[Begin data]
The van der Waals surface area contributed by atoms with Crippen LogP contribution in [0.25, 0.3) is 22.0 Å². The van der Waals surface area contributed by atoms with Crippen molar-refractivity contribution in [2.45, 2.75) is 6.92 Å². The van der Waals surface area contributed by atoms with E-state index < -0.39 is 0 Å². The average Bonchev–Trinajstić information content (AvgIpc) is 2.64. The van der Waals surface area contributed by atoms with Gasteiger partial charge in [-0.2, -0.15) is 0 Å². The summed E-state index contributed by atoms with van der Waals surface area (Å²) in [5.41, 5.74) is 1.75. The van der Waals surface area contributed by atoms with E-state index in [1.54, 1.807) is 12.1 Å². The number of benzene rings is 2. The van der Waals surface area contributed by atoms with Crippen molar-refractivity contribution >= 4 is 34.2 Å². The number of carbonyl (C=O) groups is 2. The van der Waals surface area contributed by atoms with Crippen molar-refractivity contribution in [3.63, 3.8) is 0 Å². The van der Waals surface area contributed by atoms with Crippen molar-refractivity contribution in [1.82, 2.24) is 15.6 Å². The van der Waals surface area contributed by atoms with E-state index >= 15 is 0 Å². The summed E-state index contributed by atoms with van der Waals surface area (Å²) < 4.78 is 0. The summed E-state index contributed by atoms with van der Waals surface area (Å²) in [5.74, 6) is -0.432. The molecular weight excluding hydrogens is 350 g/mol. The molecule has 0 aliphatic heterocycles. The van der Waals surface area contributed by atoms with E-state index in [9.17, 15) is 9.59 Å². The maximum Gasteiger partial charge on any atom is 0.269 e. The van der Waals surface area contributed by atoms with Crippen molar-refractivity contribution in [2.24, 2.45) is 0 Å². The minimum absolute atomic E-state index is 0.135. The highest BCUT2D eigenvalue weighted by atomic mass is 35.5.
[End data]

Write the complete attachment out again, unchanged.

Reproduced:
The van der Waals surface area contributed by atoms with Crippen LogP contribution in [0.25, 0.3) is 22.0 Å². The van der Waals surface area contributed by atoms with Crippen molar-refractivity contribution in [2.45, 2.75) is 6.92 Å². The van der Waals surface area contributed by atoms with E-state index < -0.39 is 0 Å². The average Bonchev–Trinajstić information content (AvgIpc) is 2.64. The van der Waals surface area contributed by atoms with Gasteiger partial charge in [-0.2, -0.15) is 0 Å². The summed E-state index contributed by atoms with van der Waals surface area (Å²) in [5.41, 5.74) is 1.75. The van der Waals surface area contributed by atoms with E-state index in [1.54, 1.807) is 12.1 Å². The number of benzene rings is 2. The van der Waals surface area contributed by atoms with Crippen molar-refractivity contribution >= 4 is 34.2 Å². The number of carbonyl (C=O) groups is 2. The van der Waals surface area contributed by atoms with Crippen molar-refractivity contribution in [3.63, 3.8) is 0 Å². The van der Waals surface area contributed by atoms with Crippen molar-refractivity contribution in [1.82, 2.24) is 15.6 Å². The van der Waals surface area contributed by atoms with E-state index >= 15 is 0 Å². The summed E-state index contributed by atoms with van der Waals surface area (Å²) < 4.78 is 0. The summed E-state index contributed by atoms with van der Waals surface area (Å²) in [5.74, 6) is -0.432. The molecular weight excluding hydrogens is 350 g/mol. The molecule has 0 aliphatic heterocycles. The van der Waals surface area contributed by atoms with E-state index in [9.17, 15) is 9.59 Å². The maximum Gasteiger partial charge on any atom is 0.269 e. The van der Waals surface area contributed by atoms with Crippen molar-refractivity contribution in [2.24, 2.45) is 0 Å². The minimum absolute atomic E-state index is 0.135. The highest BCUT2D eigenvalue weighted by atomic mass is 35.5.